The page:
Wednesday, May 12, 2010

Animal Capacity and Vulnerability.

First an announcement: The interblog reading group on Bennett's Vibrant Matter is putting together the finishing touches on the schedule, but the key thing is that the discussion is likely to begin the week of the 22nd-29th. So, if you want to be following along at home --and you know you want to-- that should give you enough time to pick up the book. Now on to the post:

When it is time to write about the changing attitudes towards animals that is emerging, I think special attention will have to be paid to youtube (and online videos in general). It is one thing for science to talk about the capacities of certain animals, and even for you to know about it, and another to see an elephant painting a picture. As a matter of fact, watching youtube videos of animals have even become a methodology of scientific research (and oh yeah, some animals can dance to a beat as well). In short, what the constant stream of animal videos are doing is affectively proving to many us that everything we thought we knew about what divided the human from all other living beings-- THE animal-- is wrong. We are learning that the multiplicity of other animals are both more alien from us and more alike to us than we had originally believed. That is why it is always so interesting when we find out beavers have created a structure big enough to be seen from space or that chimps make and use tools (sorry Stiegler), and there is of course an youtube video of those chimps as well. All of this goes to support what Derrida claimed in Rogues, namely:
Although I cannot demonstrate this here, I believe– and the stakes are becoming more and more urgent– that none of the conventionally accepted limits between the so-called human living being and the so-called animal one, none of the oppositions, none of the supposedly linear and indivisible boundaries, resist a rational deconstruction– whether we are talking about language, culture, social symbolic networks, technicity or work, even the relationship to death and to mourning, and even the prohibition against or avoidance of incest– so many ‘capacities’ of which the ‘animal’ (a general singular noun!) is said so dogmatically to be bereft, impoverished (p. 151).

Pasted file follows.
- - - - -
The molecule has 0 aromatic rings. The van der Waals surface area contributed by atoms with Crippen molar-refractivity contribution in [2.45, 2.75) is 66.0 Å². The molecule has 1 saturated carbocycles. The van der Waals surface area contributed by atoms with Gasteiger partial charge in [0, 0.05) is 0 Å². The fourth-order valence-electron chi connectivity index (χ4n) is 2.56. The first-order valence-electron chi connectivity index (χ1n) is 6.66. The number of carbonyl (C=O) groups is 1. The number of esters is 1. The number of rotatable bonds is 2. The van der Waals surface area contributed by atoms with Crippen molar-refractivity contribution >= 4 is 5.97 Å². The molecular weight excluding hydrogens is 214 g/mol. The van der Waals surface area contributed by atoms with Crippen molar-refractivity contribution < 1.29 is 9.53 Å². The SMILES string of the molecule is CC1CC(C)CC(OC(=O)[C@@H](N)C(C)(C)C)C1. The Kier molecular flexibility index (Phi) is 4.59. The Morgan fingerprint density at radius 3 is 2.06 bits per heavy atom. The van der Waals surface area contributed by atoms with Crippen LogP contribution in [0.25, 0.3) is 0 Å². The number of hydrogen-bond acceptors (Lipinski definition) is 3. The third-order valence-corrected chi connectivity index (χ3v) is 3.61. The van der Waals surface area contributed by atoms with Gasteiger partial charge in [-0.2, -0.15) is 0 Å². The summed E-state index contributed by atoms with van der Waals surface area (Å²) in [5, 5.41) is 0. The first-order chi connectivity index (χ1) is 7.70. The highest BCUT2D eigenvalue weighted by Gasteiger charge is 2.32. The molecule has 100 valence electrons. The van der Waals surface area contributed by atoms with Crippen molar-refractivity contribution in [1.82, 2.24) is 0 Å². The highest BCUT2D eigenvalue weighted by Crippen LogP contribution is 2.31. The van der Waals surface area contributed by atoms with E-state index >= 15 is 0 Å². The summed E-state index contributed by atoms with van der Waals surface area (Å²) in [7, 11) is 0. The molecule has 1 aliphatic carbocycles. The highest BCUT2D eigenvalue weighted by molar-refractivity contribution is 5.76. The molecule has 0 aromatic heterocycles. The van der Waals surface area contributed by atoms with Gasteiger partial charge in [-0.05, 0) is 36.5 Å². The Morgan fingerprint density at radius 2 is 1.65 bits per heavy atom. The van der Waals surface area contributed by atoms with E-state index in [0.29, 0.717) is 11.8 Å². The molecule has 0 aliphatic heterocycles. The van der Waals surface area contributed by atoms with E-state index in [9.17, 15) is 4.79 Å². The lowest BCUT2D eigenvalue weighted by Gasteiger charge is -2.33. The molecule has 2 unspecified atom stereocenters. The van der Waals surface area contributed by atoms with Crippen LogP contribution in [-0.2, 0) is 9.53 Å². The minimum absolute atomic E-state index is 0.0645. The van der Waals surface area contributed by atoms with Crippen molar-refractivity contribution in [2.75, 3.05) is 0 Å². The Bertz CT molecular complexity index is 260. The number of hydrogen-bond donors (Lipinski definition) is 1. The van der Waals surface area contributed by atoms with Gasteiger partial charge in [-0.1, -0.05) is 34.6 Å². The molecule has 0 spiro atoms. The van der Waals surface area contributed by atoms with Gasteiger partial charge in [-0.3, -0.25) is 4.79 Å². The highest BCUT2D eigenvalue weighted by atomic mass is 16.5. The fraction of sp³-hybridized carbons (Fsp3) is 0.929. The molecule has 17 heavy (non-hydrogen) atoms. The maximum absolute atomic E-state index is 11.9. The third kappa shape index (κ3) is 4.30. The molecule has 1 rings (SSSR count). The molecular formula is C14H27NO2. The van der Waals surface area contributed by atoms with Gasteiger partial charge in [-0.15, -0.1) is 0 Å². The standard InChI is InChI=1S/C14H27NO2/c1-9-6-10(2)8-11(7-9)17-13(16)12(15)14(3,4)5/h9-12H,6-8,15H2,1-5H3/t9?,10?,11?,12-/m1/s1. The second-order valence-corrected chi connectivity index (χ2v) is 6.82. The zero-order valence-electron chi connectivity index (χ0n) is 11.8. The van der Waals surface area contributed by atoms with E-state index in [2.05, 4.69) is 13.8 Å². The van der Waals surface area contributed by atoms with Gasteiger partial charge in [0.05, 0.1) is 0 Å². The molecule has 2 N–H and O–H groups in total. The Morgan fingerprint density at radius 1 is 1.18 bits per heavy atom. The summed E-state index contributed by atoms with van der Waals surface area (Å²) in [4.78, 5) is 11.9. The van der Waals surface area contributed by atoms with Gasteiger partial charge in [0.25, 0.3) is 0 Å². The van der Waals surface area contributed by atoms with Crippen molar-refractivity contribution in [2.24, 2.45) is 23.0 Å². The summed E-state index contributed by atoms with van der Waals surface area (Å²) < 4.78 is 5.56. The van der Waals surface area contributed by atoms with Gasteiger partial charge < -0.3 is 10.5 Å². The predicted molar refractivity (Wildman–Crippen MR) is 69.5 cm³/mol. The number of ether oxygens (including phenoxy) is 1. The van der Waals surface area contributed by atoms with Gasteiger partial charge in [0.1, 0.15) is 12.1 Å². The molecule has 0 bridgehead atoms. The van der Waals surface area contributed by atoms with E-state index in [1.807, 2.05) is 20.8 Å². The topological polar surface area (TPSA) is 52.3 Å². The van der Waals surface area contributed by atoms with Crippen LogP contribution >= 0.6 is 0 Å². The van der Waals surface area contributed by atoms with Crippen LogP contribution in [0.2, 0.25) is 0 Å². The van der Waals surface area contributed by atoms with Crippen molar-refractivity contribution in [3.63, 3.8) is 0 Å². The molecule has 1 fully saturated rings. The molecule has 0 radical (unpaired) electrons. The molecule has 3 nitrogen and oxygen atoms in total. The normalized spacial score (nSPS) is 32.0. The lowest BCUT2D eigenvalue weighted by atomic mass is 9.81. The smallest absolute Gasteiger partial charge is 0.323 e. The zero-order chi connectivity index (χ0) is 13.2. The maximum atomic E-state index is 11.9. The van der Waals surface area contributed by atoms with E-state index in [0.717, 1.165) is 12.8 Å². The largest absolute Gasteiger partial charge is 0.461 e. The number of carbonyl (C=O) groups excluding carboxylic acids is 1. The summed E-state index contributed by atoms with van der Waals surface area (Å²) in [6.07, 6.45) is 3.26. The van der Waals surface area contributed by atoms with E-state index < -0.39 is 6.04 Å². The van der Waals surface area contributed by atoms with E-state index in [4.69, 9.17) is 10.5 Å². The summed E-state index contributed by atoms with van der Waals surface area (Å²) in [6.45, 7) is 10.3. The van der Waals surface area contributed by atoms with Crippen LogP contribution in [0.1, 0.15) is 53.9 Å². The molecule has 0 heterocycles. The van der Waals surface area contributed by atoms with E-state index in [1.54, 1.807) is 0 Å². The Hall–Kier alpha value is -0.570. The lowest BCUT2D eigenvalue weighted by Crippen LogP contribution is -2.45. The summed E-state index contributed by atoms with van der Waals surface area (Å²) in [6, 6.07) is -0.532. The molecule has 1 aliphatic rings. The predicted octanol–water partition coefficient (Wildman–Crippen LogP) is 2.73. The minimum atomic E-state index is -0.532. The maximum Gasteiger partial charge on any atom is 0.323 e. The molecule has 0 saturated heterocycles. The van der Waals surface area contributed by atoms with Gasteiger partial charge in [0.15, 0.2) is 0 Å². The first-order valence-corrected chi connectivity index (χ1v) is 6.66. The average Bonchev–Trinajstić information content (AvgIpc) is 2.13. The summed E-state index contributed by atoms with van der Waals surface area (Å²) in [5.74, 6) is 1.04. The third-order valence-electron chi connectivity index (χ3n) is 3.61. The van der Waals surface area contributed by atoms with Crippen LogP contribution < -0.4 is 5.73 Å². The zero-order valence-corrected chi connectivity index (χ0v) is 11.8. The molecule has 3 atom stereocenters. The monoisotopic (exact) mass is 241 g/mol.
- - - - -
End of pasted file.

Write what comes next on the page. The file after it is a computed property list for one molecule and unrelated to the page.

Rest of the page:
What is at stake here is what Derrida has frequently called the 'propers of Man', those capacities that Man believed she alone had access to. It is a system of anthropocentrism that is destabilized by all of these animal capacities. This focus on animal capacity or generally anti-anthropocentric capacity, however, seems to contradict another important theoretical development in the political, ethical, and ontological domains of animal philosophy: namely the focused on a shared sense of vulnerability.
This notion of vulnerability is found in thinkers as similar yet diverse as Jacques Derrida, Judith Butler, Cora Diamond, Cary Wolfe, and to some degree in Jean-Luc Nancy and his notion of exposure. It is a concept I have found particularly useful (you can see some of my public work on this here and here), and I am sure many other young scholars have as well. The concept of vulnerability seeks to reorient our philosophical commitments away from what we can do and more to our sense of precariousness or finitude (as an aside, in the back of my mind has been the thought that thinking vulnerability alongside Bruno Latour's notion of trial by strength, but it hasn't gone anywhere yet). Therefore, a focus on animal capacity seems to contradict (or at least is rendered to a mere curiosity by) the commitment to vulnerability. Indeed, Cora Diamond has remarked that the moral basis of vegetarianism is endangered by arguments that seek to confuse the boundary lines between the human animal and the non-human animal.
Now, I haven't been able to work through this seeming contradiction, but my gut impulse is that it isn't a contradiction, of if it is, it is a necessary one. Regardless, my thoughts are that both projects are important, and it is only by being brought in explicit dialogue with each other that either stand a chance of being more successfully forwarded.

Peter definitely puts my aside on Latour far more clearly than I did: